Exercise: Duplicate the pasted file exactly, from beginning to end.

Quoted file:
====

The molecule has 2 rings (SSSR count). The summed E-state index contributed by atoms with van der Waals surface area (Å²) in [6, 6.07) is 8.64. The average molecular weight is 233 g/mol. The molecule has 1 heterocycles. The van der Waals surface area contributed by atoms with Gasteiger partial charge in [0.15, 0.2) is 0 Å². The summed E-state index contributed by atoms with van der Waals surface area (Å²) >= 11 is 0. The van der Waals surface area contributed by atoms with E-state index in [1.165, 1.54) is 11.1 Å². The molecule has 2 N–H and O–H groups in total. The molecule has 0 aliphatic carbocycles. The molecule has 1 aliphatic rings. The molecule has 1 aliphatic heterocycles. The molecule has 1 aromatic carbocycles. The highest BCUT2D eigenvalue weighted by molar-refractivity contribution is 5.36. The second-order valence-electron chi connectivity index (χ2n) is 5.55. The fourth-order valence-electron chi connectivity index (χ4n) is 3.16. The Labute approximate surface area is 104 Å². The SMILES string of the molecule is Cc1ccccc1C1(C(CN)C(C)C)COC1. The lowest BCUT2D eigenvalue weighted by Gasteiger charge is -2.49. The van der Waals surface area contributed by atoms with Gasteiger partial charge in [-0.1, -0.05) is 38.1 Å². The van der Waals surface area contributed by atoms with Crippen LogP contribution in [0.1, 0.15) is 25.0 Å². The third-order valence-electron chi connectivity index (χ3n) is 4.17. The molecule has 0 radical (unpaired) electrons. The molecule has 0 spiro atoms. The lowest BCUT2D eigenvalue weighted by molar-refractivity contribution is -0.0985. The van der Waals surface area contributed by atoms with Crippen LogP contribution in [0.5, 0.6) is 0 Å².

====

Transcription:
The molecule has 2 rings (SSSR count). The summed E-state index contributed by atoms with van der Waals surface area (Å²) in [6, 6.07) is 8.64. The average molecular weight is 233 g/mol. The molecule has 1 heterocycles. The van der Waals surface area contributed by atoms with Gasteiger partial charge in [0.15, 0.2) is 0 Å². The summed E-state index contributed by atoms with van der Waals surface area (Å²) >= 11 is 0. The van der Waals surface area contributed by atoms with E-state index in [1.165, 1.54) is 11.1 Å². The molecule has 2 N–H and O–H groups in total. The molecule has 0 aliphatic carbocycles. The molecule has 1 aliphatic rings. The molecule has 1 aliphatic heterocycles. The molecule has 1 aromatic carbocycles. The highest BCUT2D eigenvalue weighted by molar-refractivity contribution is 5.36. The second-order valence-electron chi connectivity index (χ2n) is 5.55. The fourth-order valence-electron chi connectivity index (χ4n) is 3.16. The Labute approximate surface area is 104 Å². The SMILES string of the molecule is Cc1ccccc1C1(C(CN)C(C)C)COC1. The lowest BCUT2D eigenvalue weighted by Gasteiger charge is -2.49. The van der Waals surface area contributed by atoms with Gasteiger partial charge in [-0.1, -0.05) is 38.1 Å². The van der Waals surface area contributed by atoms with Crippen LogP contribution in [0.1, 0.15) is 25.0 Å². The third-order valence-electron chi connectivity index (χ3n) is 4.17. The molecule has 0 radical (unpaired) electrons. The molecule has 0 spiro atoms. The lowest BCUT2D eigenvalue weighted by molar-refractivity contribution is -0.0985. The van der Waals surface area contributed by atoms with Crippen LogP contribution in [0.5, 0.6) is 0 Å².